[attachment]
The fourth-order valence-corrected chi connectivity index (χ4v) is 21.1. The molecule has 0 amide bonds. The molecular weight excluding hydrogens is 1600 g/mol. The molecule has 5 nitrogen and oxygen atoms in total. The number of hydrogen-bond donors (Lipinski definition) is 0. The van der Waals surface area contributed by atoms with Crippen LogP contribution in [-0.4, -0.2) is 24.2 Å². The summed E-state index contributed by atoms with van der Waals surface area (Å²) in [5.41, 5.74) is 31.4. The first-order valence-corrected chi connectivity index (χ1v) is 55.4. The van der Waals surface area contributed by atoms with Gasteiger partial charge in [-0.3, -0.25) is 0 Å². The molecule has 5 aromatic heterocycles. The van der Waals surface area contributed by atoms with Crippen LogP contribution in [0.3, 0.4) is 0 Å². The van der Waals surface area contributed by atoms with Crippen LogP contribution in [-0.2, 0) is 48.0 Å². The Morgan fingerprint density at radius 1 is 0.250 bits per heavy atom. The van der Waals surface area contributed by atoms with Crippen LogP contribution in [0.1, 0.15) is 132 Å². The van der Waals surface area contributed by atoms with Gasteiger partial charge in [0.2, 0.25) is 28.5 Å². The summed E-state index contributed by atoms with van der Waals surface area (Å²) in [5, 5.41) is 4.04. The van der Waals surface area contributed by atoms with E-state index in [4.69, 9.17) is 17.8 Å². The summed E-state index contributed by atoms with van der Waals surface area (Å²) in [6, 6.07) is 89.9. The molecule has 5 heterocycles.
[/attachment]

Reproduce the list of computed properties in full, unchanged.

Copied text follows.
The fourth-order valence-corrected chi connectivity index (χ4v) is 21.1. The molecule has 0 amide bonds. The molecular weight excluding hydrogens is 1600 g/mol. The molecule has 5 nitrogen and oxygen atoms in total. The number of hydrogen-bond donors (Lipinski definition) is 0. The van der Waals surface area contributed by atoms with Crippen LogP contribution in [-0.4, -0.2) is 24.2 Å². The summed E-state index contributed by atoms with van der Waals surface area (Å²) in [5.41, 5.74) is 31.4. The first-order valence-corrected chi connectivity index (χ1v) is 55.4. The van der Waals surface area contributed by atoms with Gasteiger partial charge in [-0.3, -0.25) is 0 Å². The molecule has 5 aromatic heterocycles. The van der Waals surface area contributed by atoms with Crippen LogP contribution in [0.3, 0.4) is 0 Å². The van der Waals surface area contributed by atoms with Crippen LogP contribution in [-0.2, 0) is 48.0 Å². The Morgan fingerprint density at radius 1 is 0.250 bits per heavy atom. The van der Waals surface area contributed by atoms with Crippen LogP contribution in [0.1, 0.15) is 132 Å². The van der Waals surface area contributed by atoms with Gasteiger partial charge in [0.2, 0.25) is 28.5 Å². The summed E-state index contributed by atoms with van der Waals surface area (Å²) in [5, 5.41) is 4.04. The van der Waals surface area contributed by atoms with E-state index in [4.69, 9.17) is 17.8 Å². The summed E-state index contributed by atoms with van der Waals surface area (Å²) in [6, 6.07) is 89.9. The molecule has 5 heterocycles.